Tag Archives: Laetitia Elizabeth Landon

Mr Herbert Railton, illustrator

In 1910 the entertainingly named W. Outram Tristram had a book out called Moated Houses. I find Tristram’s prose style a little hard to follow. It’s pompous, rambling and obscure. And that book is long. I never knew that Edwardian England had so many houses with moats. Possibly many of them got knocked down and the moats filled in over the course of the twentieth century.

But as it happens water and architecture were an excellent combination for Tristram’s illustrator, Herbert Railton who died aged 53 of pneumonia in the year of the book’s publication.

This picture is of Gedding Hall in Suffolk.

Gedding Hall p155 - Copy

Railton combines a precision about the details of the buildings – brickwork,  windows etc –  with an overall impresion of indistinctness as foliage, water and the refection of the house leave you with a sense of looking through mist or being dazzled by sunlight.

I know Railton’s work because we have a collection of his pictures in the library, and from his illustrations to Leigh Hunt’s book about Kensington, the Old Court Suburb (1855) . (Many of the pictures are the originals of images in the book.) But I came across more of his book illustrations recently while following the trail of the equally prolific Hugh Thomson. They both worked on Tristram’s Coaching Days and Coaching Ways (1901). Thomson’s best pictures are of people. He has a gift for catching action and comedy. Railton can do people too when he has to, but he is best at houses.

Lonely houses that is, glimpsed through foliage, like this view of the rear of Bullingham House. Click on the picture for more of the detail.

Bullingham House garden front CPic263

The original edition of Leigh Hunt’s book had no illustrations. But there was a deluxe edition in 1902 with illustrations by Railton and others, and an introduction by the editor, the near ubiquitous Austin Dobson, a famous writer in his day not much remembered now. (Not by people like me anyway). But Dobson was all over the place in this era producing biographies, essays and volumes of poetry illustrated by Thomson and others. (And he had a day job too. He has a slight connection with Kensington so he might get his own post one day)

Gore House p50

Gore House, the home of the Countess of Blessington’s literary salon. The liveliness inside, where Leigh Hunt himself rubbed shoulders with Dickens, Thackeray and other figures (including the ill fated Letitia Elizabeth Landon ) is contrasted with the loneliness of the garden.

I think you could describe Railton’s style as elliptical. He loves to give you glimpses of his subject matter or fragments rather than the whole thing. Sometimes you have to work out exactly what some detail or other might be.

Where Lord Camelford was killed CPic299

This is the site of a duel in the grounds of Holland House. Railton’s unique way of handling lines renders the empty view almost abstract, but somehow meaningful, as if the violence that had been played out there was still imbued in the lawns and trees.

The Moats p164

This moat is also in the grounds of Holland House. I scanned this from the printed version as it was almost impossible to scan the original clearly.

Railton could do an ordinary street scene too when necessary.

The Rookery Ansdell Street CPic282

This pencil drawing shows Ansdell Street which would have been in a small pocket of poverty in a back street of Kensington. Calling it a rookery might be excessive, but Railton had a romantic, even gothic eye for his subject matter. The puddle with its refections is a characteristic touch.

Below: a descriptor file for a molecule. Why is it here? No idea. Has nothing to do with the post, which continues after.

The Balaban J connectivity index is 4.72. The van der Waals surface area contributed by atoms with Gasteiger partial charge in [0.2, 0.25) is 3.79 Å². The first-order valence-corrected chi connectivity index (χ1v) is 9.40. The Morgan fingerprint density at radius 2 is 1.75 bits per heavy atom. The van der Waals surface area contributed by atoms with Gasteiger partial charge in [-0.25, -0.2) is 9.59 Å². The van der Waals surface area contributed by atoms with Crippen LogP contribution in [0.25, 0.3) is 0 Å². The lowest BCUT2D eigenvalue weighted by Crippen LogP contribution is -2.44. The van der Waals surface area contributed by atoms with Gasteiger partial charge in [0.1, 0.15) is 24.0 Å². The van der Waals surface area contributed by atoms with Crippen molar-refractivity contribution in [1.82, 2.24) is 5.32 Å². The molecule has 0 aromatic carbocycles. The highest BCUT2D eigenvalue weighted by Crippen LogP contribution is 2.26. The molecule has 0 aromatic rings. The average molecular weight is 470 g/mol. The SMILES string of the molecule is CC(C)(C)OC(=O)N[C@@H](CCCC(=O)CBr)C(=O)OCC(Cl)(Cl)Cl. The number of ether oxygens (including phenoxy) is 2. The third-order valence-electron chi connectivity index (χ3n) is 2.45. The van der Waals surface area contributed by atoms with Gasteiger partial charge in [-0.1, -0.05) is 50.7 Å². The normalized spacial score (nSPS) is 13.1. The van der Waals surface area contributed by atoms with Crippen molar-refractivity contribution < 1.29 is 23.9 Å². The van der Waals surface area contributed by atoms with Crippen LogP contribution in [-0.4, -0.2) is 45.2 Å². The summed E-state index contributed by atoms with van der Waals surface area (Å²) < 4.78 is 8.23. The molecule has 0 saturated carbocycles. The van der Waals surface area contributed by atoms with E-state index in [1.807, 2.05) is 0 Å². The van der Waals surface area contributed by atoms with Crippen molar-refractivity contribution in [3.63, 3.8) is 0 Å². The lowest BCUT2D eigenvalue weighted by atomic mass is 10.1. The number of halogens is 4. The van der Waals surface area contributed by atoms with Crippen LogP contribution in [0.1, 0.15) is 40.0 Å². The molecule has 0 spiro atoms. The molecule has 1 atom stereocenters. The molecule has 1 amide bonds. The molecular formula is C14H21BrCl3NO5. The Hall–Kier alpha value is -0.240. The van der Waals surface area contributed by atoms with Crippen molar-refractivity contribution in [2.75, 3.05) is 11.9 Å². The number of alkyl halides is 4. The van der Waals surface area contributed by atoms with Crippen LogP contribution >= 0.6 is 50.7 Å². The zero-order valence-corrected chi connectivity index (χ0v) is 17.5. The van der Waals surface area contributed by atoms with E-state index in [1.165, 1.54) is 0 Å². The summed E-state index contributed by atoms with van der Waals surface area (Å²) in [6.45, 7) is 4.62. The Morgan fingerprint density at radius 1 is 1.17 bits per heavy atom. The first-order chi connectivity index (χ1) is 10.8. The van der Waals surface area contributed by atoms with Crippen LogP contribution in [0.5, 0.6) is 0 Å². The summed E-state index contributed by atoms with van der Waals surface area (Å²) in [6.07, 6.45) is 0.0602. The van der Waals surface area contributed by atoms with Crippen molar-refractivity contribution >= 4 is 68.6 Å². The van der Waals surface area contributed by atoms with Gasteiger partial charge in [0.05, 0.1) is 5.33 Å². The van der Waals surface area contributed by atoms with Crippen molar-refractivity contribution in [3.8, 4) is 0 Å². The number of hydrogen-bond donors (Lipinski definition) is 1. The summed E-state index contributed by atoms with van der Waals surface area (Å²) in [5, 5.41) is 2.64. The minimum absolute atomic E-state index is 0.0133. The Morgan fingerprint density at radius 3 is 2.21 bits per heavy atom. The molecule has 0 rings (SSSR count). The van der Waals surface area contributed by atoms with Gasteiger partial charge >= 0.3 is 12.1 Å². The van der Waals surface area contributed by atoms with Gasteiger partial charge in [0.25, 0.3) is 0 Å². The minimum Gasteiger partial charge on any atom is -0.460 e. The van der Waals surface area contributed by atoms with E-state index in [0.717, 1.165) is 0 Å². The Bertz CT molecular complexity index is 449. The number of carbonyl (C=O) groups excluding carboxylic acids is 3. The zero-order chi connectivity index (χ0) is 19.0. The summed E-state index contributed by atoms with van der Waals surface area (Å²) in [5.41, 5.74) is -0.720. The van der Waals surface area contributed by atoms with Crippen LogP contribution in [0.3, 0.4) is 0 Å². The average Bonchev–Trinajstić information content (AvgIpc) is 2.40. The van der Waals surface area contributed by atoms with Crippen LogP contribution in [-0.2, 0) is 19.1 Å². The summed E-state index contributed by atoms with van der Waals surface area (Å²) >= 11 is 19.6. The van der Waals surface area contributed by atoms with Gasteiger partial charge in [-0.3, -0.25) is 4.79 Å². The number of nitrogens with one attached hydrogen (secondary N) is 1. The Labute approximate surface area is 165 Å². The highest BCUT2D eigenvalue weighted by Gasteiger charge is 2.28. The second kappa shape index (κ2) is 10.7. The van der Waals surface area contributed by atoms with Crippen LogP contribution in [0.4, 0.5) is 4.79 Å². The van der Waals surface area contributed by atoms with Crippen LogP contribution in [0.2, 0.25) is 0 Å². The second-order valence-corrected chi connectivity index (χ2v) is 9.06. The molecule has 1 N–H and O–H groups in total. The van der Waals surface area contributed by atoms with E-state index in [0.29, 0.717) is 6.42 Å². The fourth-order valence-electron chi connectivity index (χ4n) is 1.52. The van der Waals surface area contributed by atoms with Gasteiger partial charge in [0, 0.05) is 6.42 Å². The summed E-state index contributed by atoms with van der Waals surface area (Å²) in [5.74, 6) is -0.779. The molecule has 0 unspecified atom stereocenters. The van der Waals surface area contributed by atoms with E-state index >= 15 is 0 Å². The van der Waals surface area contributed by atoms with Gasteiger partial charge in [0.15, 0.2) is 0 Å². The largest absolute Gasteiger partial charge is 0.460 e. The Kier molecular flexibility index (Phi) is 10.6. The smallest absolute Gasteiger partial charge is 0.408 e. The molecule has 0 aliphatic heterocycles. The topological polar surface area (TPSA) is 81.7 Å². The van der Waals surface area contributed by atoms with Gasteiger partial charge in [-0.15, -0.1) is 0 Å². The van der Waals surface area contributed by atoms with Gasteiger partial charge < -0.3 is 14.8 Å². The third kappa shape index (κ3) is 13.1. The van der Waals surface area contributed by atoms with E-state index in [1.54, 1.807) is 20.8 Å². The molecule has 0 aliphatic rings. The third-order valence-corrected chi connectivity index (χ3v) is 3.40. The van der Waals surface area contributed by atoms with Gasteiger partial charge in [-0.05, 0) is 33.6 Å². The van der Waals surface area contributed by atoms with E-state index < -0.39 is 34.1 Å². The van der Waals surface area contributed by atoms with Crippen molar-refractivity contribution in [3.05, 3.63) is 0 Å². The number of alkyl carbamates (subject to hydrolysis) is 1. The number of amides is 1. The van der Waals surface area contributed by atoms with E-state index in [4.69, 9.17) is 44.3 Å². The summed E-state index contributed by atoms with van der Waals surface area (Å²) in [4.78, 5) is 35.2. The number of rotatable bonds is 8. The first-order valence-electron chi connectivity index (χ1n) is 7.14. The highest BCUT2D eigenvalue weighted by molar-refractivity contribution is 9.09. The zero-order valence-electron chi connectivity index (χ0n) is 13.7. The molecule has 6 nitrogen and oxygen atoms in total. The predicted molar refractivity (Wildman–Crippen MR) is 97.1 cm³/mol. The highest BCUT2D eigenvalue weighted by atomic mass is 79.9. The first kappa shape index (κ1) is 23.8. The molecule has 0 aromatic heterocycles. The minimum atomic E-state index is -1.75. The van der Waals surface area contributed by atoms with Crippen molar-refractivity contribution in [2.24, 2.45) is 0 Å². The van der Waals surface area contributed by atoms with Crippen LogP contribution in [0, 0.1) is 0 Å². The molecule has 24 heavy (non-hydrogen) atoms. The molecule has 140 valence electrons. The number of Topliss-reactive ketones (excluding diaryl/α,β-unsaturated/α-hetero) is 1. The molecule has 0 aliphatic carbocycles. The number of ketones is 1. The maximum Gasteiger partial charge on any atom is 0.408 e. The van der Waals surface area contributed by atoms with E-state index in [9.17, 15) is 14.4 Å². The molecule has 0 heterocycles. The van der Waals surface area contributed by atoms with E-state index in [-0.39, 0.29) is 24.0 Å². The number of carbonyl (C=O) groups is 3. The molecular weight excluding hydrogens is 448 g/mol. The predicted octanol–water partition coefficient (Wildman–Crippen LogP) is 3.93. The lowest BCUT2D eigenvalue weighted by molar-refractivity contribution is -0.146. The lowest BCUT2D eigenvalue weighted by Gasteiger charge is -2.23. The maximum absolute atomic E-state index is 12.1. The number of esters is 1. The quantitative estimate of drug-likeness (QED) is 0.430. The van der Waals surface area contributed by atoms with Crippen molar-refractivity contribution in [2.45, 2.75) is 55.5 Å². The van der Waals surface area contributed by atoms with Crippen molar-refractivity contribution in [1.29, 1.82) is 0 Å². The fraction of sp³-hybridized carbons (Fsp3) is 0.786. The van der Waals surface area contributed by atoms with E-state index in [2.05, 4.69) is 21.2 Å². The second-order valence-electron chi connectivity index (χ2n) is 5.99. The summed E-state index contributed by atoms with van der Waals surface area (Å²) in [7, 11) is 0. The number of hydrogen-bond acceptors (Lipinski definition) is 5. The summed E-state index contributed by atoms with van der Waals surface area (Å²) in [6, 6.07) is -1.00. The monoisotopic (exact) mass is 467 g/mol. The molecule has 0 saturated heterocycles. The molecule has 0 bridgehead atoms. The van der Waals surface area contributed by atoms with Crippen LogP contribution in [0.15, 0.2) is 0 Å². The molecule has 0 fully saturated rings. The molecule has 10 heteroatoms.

Old Garden Wall to Campden House CPic303

The overgrown wall and the wild grasping trees dominate over the view of the house which looks distant and where you could easily imagine an imprisoned heroine in a tower room.

The same kind of trees occupy the background of this picture which actually has a supernatural title.

The Ghost's Avenue p168

The Ghost’s Avenue. I don’t think I’m overstating the case when I say that the large tree on the right of the path resembles a malevolent alien presence more than an ordinary tree. The branches are already reaching into the path. Would you walk there late at night?

Along with his evocations of the wild countryside of Algernon Blackwood, Railton also did a bit of traditional urban gothic.

Turret stairway to Triforium p43

The sinister staircase.

Corner in Clifford's Inn p267

The black cat on your path.

Gateway to Staple Inn p289

The shadowy figure before you.

Clifford's Inn p271

The heroine beats a hasty retreat with something in a hat box. Let her go. We have another moated house to see.

Ightham Mote Courtyard p231

Let’s leave it to Tristram to tell us about it. He had firm opinions on the place: If Compton Winyates has been called a house in a hole, Ightham may be described as being a house in a ravine, if such a precipitous expression may be properly applied to the pastoral scenery of Kent. The descent to the place, especially by a certain footpath, is almost headlong. Suddenly this moated manor is seen hiding itself in the opening of a small valley. Nor does the word “hiding” quite convey the weird secretiveness of the site. Weird better suggests the first impression made on the mind at the first sight of Ightham, and especially is this the case if the place is first seen at the close of a winter’s afternoon with snowflakes falling about gables which seem to be nodding in a conspiracy of silence, or melting into the broad and dark waters of a moat, whose murmurs seem the murmurs of distrust. The house wears a wicked look.

Ightham Moat p240

And it is characteristic of a house of the Ightham type that such an object of danger and mistrust should so suddenly obtrude itself, at the very moment when the mind is occupied with a contemplation of the place’s serener surroundings. You turn from looking at a sunset from the window of a Jacobean drawing-room, and a piece of mediaeval treachery stares you in the face. Your hostess rises from a civilized tea-table and touches a spring at the side of the fireplace: you open a door, and if you had not been warned not to go forward, you would have fallen into the moat.

I couldn’t have put it better. It’s like we’re in one of Robert Aickmann’s strange stories where an uneasy atmosphere can suddenly present a bizarre or threatening occurence.